The Egyptian authorities have tolerated no criticism of the elections, and have counter-attacked via the National Election Authority (NEA) and the Supreme Media Council (SMC), defending the use of material incentives as legitimate and accusing the media of acting in a non-professional manner.
Proceedings have been initiated against media outlets accused of publishing false news, some have been fined and an editor was arrested earlier this week.
“The Egyptian authorities seem to be living in an alternative reality in which nothing in Egypt merits criticism, an ideal fictional world in which journalists are the enemy,” RSF said. “We call on the authorities to let journalists do their job. Cracking down on journalists hurts Egypt’s image much more than any critical article.”
The government’s chief concern continues to be the Egyptian media. Adel Sabry, the editor of the news website Masr al Arabiya, has been held since 3 April, when members of the security forces closed the website’s offices on the grounds that it was operating illegally because it did not have a licence from the State Information Service (SIS).
According to Sabry’s lawyer, no such licence exists. The grounds on which Sabry is now being held provisionally are different. He is accused of promoting changes to the constitution by means of text and visual material, incitement to demonstrate and publishing false news.
Masr al Arabiya was previously fined 50,000 Egyptian pounds (2,300 euros) on 1 April for reproducing information from a New York Times article about alleged irregularities during the election.
Mohamed el Sayed Salah, the editor of the Egyptian daily newspaper Al Masry Al Youm, was fired by the newspaper’s management on 4 April. The newspaper was previously fined 150,000 Egyptian pounds (7,000 euros) and was forced to amend the headline of an article in its 29 March issue about the incentives used to get Egyptians to vote.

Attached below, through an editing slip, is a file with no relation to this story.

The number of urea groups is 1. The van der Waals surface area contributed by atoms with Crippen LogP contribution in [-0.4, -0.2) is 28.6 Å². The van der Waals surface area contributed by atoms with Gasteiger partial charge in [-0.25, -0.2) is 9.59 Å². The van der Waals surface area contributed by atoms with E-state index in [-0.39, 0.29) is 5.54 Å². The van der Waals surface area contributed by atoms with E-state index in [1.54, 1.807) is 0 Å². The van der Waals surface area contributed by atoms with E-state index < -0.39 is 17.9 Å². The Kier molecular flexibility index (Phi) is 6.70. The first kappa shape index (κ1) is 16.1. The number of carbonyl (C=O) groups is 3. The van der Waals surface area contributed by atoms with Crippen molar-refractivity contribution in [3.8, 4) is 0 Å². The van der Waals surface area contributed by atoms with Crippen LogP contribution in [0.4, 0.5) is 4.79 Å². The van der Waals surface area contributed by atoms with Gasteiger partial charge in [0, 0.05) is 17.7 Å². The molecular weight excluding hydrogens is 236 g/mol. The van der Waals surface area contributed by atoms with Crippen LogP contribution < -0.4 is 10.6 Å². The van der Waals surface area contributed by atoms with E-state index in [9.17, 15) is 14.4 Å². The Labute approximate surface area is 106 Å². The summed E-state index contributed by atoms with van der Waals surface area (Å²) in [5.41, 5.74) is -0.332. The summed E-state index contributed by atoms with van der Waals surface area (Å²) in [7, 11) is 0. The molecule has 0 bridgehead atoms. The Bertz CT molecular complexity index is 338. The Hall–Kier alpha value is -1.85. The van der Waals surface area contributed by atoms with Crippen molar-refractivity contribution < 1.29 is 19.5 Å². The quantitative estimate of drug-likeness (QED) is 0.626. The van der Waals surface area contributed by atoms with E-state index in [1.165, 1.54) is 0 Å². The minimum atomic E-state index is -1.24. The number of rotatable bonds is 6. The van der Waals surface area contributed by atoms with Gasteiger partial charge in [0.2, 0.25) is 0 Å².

Complaints against foreign media
The authorities have also harassed international media. The news agency Reuters deleted an article from its website after the National Election Authority complained to the Supreme Media Council. This was not the first time that Reuters has been the target of such a complaint. The news agency was investigated over an article about Italian PhD student Giulio Regeni’s murder in 2016.
A similar complaint was brought against the New York Times over an article reporting that voters were paid between three and nine dollars to vote. The newspaper has not, however, removed the story from its website.
Egypt is ranked 161st out of 180 countries in RSF's 2017 World Press Freedom Index. Most of its independent media have been stifled, either by the blocking of their websites or by being brought under direct control. RSF’s website has been blocked within Egypt since August 2017.